Even today, while Mr King plays at rest homes and clubs, he has people come up to him and, while they are happily reminiscing about the dances, they regularly say they met their husband or wife at one of his dances.

At first, all the small halls were filled with dancers each weekend, but then, as the big band hall dances became bigger, there was a sort of boom time that saw huge crowds gathered at certain hall venues around the province.

One factor in the demise of the dances, suggested by the big dance bands themselves, was that it became common practice for them to bring in guest artists from Auckland, Wellington and other places, leading entertainers who added spark to an already popular Saturday night’s activity, as well as dance prizes. This, they felt, led the young people to expect this all the time – a sort of variety show rather than just a dance. With all the attention they were attracting at the big dances, the dances in the smaller halls began to wind down.

And times change. With the increase of televisions in people’s homes, later pub hours and the growing popularity of Elvis Presley and guitar-, drum- and amplifier-based music, the dance halls began to empty. Another factor was the quality of the patrons began to slide, with alcohol considered a major contributing factor. Fights would break out, bottles would be thrown and people who just wanted to dance stopped coming.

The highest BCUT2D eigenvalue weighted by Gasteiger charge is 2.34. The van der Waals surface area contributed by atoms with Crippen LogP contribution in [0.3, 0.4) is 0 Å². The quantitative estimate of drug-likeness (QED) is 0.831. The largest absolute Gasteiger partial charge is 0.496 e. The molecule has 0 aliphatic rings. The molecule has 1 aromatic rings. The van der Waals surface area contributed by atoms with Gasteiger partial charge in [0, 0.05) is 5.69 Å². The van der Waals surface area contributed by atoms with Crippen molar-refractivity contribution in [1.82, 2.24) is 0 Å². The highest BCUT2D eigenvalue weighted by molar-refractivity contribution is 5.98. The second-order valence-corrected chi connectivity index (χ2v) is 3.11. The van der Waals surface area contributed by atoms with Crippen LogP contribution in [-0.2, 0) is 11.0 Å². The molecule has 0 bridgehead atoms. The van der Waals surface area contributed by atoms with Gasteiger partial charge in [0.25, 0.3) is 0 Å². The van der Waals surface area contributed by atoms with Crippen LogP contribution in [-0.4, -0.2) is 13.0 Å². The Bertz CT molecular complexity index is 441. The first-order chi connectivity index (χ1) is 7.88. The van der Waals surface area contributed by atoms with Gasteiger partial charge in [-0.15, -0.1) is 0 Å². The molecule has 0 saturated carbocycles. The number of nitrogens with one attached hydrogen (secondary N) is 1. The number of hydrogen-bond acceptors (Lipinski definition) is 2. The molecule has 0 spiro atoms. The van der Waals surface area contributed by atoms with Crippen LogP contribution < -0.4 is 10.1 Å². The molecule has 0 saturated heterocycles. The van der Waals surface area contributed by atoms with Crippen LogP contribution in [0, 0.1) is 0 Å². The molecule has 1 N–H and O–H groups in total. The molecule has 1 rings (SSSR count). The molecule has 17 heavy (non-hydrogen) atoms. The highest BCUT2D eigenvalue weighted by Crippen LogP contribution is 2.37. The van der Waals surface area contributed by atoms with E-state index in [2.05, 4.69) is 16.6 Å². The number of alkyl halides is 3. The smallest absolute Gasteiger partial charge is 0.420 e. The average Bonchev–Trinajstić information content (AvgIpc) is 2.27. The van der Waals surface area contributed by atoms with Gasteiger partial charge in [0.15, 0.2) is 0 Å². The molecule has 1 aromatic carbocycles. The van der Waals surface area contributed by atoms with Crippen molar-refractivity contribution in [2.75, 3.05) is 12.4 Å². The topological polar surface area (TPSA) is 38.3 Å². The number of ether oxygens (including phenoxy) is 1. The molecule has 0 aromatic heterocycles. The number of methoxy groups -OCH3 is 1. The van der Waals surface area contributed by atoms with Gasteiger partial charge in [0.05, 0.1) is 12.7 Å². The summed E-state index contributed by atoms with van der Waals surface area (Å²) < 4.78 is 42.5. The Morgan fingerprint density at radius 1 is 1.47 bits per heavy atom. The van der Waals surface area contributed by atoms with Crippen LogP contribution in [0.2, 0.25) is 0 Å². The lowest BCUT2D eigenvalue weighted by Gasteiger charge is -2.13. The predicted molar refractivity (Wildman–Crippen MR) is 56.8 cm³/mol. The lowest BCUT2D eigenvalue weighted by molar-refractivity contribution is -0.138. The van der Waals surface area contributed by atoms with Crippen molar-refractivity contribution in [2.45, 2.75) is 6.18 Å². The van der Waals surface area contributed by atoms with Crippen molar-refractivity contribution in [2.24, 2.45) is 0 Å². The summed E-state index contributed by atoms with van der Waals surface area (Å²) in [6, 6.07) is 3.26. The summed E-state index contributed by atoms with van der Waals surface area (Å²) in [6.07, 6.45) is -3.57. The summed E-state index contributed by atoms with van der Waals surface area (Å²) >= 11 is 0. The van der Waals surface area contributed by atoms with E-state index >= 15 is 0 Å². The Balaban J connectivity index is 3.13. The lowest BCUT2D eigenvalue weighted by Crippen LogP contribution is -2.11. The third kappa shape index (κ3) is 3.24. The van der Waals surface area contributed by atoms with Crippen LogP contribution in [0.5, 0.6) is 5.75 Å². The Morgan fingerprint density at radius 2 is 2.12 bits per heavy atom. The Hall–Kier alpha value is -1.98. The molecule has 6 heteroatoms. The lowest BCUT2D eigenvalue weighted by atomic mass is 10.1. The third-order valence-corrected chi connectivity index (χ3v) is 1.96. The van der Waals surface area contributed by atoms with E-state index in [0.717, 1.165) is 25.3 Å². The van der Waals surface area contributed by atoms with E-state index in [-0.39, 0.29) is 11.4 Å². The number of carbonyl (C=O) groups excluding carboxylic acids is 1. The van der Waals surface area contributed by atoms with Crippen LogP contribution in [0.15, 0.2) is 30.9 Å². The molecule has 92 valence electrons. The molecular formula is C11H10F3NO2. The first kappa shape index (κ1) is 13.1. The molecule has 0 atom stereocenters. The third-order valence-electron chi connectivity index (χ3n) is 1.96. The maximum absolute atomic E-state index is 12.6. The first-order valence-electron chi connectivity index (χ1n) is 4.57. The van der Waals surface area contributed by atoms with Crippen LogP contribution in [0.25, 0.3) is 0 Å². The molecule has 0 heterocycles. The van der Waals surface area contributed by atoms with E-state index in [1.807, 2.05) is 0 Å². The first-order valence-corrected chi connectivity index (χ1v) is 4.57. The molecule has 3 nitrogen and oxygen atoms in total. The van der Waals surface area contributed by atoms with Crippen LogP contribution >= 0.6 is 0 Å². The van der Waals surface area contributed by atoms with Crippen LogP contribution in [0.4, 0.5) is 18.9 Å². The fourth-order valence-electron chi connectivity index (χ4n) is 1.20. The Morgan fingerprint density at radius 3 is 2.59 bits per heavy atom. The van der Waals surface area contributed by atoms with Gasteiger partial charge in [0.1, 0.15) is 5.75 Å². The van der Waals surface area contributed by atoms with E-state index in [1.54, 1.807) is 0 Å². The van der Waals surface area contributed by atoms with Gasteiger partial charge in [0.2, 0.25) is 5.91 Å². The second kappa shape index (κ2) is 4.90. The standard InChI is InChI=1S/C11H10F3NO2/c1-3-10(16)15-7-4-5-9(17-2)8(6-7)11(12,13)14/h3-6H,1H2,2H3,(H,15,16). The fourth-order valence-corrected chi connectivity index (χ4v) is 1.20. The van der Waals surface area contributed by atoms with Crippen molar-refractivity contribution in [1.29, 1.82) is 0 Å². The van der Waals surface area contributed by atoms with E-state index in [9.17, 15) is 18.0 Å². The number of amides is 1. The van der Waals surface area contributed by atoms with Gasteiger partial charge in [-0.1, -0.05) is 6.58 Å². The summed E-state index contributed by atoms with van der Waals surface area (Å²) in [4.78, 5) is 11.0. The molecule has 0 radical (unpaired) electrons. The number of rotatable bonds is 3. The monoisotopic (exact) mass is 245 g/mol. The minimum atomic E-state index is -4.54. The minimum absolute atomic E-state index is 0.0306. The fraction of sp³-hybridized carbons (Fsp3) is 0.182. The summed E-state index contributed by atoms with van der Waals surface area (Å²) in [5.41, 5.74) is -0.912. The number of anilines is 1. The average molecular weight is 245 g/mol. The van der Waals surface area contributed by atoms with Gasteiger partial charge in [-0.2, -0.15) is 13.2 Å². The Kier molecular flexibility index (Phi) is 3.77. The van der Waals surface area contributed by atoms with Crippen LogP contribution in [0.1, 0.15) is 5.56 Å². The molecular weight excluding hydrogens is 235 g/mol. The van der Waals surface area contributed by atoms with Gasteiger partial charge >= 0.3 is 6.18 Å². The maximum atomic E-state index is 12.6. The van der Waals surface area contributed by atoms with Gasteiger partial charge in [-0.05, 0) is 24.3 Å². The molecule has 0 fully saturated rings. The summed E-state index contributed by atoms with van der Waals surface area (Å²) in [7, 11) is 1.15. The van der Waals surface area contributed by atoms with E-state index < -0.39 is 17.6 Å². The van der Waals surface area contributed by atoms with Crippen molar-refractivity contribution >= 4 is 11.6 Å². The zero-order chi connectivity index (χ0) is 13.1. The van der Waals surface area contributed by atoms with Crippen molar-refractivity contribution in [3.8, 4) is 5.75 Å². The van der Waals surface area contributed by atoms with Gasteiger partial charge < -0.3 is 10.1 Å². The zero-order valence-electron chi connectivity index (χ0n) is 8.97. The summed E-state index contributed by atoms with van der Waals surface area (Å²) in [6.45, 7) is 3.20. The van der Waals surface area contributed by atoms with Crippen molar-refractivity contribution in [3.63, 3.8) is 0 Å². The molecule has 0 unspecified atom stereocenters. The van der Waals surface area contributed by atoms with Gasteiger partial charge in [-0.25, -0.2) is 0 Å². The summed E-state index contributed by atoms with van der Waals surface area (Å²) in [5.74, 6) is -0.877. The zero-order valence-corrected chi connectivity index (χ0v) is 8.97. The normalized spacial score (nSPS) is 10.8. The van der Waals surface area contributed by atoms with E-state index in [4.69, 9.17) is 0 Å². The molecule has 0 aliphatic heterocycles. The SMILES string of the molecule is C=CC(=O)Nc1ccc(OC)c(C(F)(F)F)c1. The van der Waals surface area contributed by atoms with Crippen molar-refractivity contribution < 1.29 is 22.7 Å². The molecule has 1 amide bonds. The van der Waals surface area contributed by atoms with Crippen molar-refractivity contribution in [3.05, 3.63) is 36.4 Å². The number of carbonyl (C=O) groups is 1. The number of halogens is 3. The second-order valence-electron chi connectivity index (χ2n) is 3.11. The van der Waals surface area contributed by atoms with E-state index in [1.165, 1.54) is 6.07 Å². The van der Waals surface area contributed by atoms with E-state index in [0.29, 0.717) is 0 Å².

The scene might have changed, but Colin King’s music hasn’t. He continues to bring joy to thousands.He is at this moment playing his way around the Mediterranean aboard a cruiseliner, something he does fairly regularly on different ships and oceans these days. When home, he also entertains at 21st celebrations, retirement villages and clubs, which gives him a lot of pleasure.

“I think the main reason I have kept going is that I’ve always gone to a show and played what the people want.”

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(c) 2008 Daily News; New Plymouth, New Zealand. Provided by ProQuest LLC. All rights Reserved.